We cannot, therefore, admit that political principles are a matter of utter indifference to the Church. To what sort of principles it is that she inclines may be indicated by a single example. The Christian notion of conscience imperatively demands a corresponding measure of personal liberty. The feeling of duty and responsibility to God is the only arbiter of a Christian’s actions. With this no human authority can be permitted to interfere. We are bound to extend to the utmost, and to guard from every encroachment, the sphere in which we can act in obedience to the sole voice of conscience, regardless of any other consideration. The Church cannot tolerate any species of government in which this right is not recognised. She is the irreconcilable enemy of the despotism of the State, whatever its name or its forms may be, and through whatever instruments it may be exercised. Where the State allows the largest amount of this autonomy, the subject enjoys the largest measure of freedom, and the Church the greatest legitimate influence. The republics of antiquity were as incapable as the Oriental despotisms of satisfying the Christian notion of freedom, or even of subsisting with it. The Church has succeeded in producing the kind of liberty she exacts for her children only in those States which she has herself created or transformed. Real freedom has been known in no State that did not pass through her mediæval action. The history of the Middle Ages is the history of the gradual emancipation of man from every species of servitude, in proportion as the influence of religion became more penetrating and more universal. The Church could never abandon that principle of liberty by which she conquered pagan Rome. The history of the last three centuries exhibits the gradual revival of declining slavery, which appears under new forms of oppression as the authority of religion has decreased. The efforts of deliverance have been violent and reactionary, the progress of dependence sure and inevitable. The political benefits of the mediæval system have been enjoyed by no nation which is destitute of Teutonic elements. The Slavonic races of the north-east, the Celtic tribes of the north-west, were deprived of them. In the centre of mediæval civilisation, the republic of Venice, proud of its unmixed descent from the Romans, was untouched by the new blood, and that Christian people failed to obtain a Christian government. Where the influence of the ideas which prevailed in those times has not been felt, the consequence has been the utmost development of extreme principles, such as have doomed Asia for so many ages to perpetual stagnation, and America to endless heedless change. It is a plain fact, that that kind of liberty which the Church everywhere and at all times requires has been attained hitherto only in States of Teutonic origin. We need hardly glance at the importance of this observation in considering the missionary vocation of the English race in the distant regions it has peopled and among the nations it has conquered; for, in spite of its religious apostacy, no other country has preserved so pure that idea of liberty which gave to religion of old its power in Europe, and is still the foundation of the greatness of England. Other nations that have preserved more faithfully their allegiance to the Church have more decidedly broken with those political traditions, without which the action of the Church is fettered.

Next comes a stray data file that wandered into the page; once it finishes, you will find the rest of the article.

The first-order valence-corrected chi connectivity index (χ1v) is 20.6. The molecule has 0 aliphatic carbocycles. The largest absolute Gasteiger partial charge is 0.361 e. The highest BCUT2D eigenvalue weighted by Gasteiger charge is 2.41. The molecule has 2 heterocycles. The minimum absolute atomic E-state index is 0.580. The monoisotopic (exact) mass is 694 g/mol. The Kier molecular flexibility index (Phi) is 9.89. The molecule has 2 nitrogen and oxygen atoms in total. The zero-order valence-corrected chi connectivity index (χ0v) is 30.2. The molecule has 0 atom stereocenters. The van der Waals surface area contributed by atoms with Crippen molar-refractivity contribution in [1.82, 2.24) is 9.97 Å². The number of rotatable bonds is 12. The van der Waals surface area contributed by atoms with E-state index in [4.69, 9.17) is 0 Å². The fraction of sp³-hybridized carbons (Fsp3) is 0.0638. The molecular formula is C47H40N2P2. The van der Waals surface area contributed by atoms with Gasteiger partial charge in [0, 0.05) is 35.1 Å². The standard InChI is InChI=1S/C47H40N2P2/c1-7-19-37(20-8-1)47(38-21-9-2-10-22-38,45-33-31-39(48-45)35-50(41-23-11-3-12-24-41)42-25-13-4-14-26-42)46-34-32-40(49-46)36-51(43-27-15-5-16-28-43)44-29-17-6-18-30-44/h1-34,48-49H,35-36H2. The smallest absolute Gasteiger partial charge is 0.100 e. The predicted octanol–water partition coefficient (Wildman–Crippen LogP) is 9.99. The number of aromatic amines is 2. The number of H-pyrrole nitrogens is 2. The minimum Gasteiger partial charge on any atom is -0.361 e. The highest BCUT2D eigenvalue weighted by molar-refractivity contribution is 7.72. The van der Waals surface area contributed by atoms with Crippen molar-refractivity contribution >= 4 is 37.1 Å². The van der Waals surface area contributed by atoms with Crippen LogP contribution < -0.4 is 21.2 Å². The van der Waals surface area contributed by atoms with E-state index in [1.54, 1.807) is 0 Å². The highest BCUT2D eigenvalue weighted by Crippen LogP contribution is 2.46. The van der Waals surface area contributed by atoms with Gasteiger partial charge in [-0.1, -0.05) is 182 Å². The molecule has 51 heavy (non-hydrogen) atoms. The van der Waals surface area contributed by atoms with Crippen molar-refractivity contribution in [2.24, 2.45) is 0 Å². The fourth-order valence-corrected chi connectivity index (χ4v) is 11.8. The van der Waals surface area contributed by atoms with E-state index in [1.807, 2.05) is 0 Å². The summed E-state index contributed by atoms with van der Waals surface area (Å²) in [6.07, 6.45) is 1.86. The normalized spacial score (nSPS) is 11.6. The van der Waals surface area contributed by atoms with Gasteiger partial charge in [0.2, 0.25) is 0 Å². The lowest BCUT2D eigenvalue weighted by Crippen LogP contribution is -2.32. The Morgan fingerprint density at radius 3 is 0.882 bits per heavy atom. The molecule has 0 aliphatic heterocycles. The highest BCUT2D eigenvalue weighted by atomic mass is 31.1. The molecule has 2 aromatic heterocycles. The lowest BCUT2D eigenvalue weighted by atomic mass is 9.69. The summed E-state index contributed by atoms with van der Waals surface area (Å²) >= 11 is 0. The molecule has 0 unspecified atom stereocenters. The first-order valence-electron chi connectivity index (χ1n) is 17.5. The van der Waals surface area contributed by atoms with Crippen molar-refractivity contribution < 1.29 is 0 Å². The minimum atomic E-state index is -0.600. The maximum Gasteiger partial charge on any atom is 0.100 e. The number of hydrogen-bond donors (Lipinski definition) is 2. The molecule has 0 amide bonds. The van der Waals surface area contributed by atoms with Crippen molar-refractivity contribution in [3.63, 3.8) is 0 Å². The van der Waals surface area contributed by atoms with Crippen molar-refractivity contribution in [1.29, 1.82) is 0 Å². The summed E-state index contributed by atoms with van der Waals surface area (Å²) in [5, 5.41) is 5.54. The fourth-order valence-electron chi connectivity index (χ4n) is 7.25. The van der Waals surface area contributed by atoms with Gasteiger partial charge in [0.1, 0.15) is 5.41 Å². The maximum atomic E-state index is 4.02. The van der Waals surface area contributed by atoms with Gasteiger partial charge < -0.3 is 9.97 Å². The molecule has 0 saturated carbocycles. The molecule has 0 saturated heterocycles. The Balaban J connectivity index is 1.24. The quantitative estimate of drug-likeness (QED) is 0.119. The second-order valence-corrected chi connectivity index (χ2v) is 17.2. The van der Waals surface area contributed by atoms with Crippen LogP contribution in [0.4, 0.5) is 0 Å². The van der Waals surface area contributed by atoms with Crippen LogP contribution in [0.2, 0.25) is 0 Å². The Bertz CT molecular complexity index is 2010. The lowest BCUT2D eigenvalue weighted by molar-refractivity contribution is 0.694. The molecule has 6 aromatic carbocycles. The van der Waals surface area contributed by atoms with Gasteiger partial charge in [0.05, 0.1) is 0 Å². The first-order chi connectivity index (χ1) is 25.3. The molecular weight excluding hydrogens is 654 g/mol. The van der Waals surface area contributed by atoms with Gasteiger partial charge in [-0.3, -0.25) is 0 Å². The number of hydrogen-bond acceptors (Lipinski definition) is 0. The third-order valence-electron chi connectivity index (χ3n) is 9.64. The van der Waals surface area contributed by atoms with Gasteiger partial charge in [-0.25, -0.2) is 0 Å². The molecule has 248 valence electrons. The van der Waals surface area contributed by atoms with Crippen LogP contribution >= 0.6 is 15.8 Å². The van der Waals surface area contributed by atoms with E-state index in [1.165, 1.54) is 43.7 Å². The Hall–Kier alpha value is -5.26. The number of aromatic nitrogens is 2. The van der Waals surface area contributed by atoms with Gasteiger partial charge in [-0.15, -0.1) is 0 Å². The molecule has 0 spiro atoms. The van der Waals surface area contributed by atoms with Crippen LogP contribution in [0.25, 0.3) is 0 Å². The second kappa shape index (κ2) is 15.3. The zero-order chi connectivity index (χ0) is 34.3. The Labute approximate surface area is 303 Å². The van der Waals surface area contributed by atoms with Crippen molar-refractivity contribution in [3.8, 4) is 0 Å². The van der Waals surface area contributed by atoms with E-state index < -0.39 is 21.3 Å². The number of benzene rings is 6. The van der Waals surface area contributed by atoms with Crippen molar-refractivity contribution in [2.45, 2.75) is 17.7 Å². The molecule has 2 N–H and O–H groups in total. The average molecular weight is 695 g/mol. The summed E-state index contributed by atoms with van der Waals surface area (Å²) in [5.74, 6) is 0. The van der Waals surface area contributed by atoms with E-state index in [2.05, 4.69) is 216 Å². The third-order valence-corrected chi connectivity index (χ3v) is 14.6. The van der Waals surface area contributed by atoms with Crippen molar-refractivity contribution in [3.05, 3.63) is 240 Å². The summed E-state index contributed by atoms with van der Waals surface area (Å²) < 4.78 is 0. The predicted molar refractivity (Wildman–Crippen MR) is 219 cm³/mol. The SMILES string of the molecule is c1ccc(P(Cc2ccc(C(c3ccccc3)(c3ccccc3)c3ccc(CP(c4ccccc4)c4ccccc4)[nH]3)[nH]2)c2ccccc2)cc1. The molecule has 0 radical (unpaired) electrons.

It is equally clear that, in insisting upon one definite principle in all government, the Church has at no time understood that it could be obtained only by particular political forms. She attends to the substance, not to the form, in politics. At various times she has successively promoted monarchy, aristocracy, and democracy; and at various times she has been betrayed by each. The three fundamental forms of all government are founded on the nature of things. Sovereignty must reside with an individual, or with a minority, or with the majority. But there are seasons and circumstances where one or the other is impossible, where one or the other is necessary; and in a growing nation they cannot always remain in the same relative proportions. Christianity could neither produce nor abolish them. They are all compatible with liberty and religion, and are all liable to diverge into tyranny by the exclusive exaggeration of their principle. It is this exaggeration that has ever been the great danger to religion and to liberty, and the object of constant resistance, the source of constant suffering for the Church.